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continuously and has many mitochondria and a rich supply of blood via the coronary arteries. The heart stores glycogen to be used when a greater work load is imposed. Breast muscle of chicken is not continuously carrying out work. Its important function is to enable the chicken to fly rapidly for short distances, as in fleeing from predators (or amorous roosters). Because glycogen can be mobilized so rapidly, breast muscle is designed for maximal activity for a relatively short period of time. Although it was easy to point out readily recognizable white and red muscles in the chicken, most skeletal muscles of the human body are composed of a mixture of red and white fibers in order to provide for both rapid and sustained muscle activity. The distribution of white and red muscle fibers in cross sections of a human skeletal muscle can be shown by using special staining procedures (see Figure 7.48).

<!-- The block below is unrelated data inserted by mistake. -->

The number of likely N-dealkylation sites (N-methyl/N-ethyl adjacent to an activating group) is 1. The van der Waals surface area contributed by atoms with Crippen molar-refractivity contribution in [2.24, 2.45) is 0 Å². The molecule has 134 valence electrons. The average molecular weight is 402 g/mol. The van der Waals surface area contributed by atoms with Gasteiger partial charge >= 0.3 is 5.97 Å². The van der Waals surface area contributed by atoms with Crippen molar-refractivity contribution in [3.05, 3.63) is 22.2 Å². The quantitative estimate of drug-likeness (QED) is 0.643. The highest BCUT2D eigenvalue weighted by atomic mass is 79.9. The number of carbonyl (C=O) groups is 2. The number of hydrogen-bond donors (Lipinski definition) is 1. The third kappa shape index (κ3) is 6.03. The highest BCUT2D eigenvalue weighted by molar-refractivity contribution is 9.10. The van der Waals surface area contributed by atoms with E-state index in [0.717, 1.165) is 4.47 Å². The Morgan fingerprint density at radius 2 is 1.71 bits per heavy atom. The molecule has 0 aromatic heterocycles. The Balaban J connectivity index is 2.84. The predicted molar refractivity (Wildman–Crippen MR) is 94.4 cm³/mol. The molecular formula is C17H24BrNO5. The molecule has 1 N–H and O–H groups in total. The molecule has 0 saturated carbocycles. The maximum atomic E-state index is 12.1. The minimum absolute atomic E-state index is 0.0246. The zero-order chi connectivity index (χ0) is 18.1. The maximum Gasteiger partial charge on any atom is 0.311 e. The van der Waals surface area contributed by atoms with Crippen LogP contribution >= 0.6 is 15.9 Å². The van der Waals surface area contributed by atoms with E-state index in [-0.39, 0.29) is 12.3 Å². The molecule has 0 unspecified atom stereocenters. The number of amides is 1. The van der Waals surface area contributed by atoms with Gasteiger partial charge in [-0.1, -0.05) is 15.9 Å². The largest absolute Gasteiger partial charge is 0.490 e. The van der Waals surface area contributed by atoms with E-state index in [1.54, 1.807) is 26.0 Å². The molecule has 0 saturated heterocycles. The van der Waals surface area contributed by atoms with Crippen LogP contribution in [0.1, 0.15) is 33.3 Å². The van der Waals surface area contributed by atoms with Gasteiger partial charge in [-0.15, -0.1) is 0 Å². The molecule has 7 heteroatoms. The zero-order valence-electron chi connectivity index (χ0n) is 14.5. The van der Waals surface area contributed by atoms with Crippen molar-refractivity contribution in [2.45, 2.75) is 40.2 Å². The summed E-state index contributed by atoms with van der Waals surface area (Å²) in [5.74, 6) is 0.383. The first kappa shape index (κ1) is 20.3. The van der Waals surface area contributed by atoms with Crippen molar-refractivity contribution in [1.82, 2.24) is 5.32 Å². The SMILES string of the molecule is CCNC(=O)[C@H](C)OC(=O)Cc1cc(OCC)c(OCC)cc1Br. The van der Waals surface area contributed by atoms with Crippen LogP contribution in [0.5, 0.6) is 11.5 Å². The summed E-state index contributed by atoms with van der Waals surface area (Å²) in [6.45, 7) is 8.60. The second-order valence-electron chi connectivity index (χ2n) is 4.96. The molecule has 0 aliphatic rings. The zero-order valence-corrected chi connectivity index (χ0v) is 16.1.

Glycogen granules are abundant in liver of the well­fed animal but are virtually absent from liver of the 24­h­fasted animal (Figure 7.49). Heavy exercise causes the same loss of glycogen granules in muscle fibers. These granules of glycogen correspond to clusters of glycogen molecules, the molecular weights of which can approach 2 × 107 Da. Glycogen is composed entirely of glucosyl residues, the majority of which are linked together by a ­1,4­glycosidic linkages (Figure 7.50). Branches also occur in the glycogen molecule, however, because of frequent a ­1,6­glycosidic linkages (Figure 7.50). A limb of the glycogen "tree" (see Figure 7.51) is characterized by branches at every fourth glucosyl residue within the more central core of the molecule. These branches occur much less frequently in outer regions of the molecule. An interesting question, which we shall attempt to answer below, is why this polymer is constructed with so many intricate branches and loose ends. Glycogen certainly stands in contrast to proteins and nucleic acids in this regard but, of course, it is a storage form of fuel and never has to catalyze a reaction or convey information within a cell.